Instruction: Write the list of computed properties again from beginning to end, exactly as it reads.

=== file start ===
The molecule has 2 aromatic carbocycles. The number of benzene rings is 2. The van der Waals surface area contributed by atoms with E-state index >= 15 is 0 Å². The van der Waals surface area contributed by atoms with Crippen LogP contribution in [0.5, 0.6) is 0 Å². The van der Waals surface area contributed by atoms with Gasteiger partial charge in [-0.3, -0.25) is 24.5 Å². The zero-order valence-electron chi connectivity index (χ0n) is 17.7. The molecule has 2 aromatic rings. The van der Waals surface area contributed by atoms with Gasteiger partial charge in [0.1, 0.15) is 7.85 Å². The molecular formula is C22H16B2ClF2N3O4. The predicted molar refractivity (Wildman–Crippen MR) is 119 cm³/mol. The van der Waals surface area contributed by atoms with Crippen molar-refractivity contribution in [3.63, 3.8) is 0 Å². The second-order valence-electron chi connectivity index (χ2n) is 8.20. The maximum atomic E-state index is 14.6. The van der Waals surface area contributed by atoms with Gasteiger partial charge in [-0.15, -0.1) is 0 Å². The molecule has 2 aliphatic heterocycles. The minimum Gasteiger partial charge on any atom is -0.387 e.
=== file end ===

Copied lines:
The molecule has 2 aromatic carbocycles. The number of benzene rings is 2. The van der Waals surface area contributed by atoms with E-state index >= 15 is 0 Å². The van der Waals surface area contributed by atoms with Crippen LogP contribution in [0.5, 0.6) is 0 Å². The van der Waals surface area contributed by atoms with Gasteiger partial charge in [-0.3, -0.25) is 24.5 Å². The zero-order valence-electron chi connectivity index (χ0n) is 17.7. The molecule has 2 aromatic rings. The van der Waals surface area contributed by atoms with Gasteiger partial charge in [0.1, 0.15) is 7.85 Å². The molecular formula is C22H16B2ClF2N3O4. The predicted molar refractivity (Wildman–Crippen MR) is 119 cm³/mol. The van der Waals surface area contributed by atoms with Crippen molar-refractivity contribution in [3.63, 3.8) is 0 Å². The second-order valence-electron chi connectivity index (χ2n) is 8.20. The maximum atomic E-state index is 14.6. The van der Waals surface area contributed by atoms with Gasteiger partial charge in [-0.15, -0.1) is 0 Å². The molecule has 2 aliphatic heterocycles. The minimum Gasteiger partial charge on any atom is -0.387 e.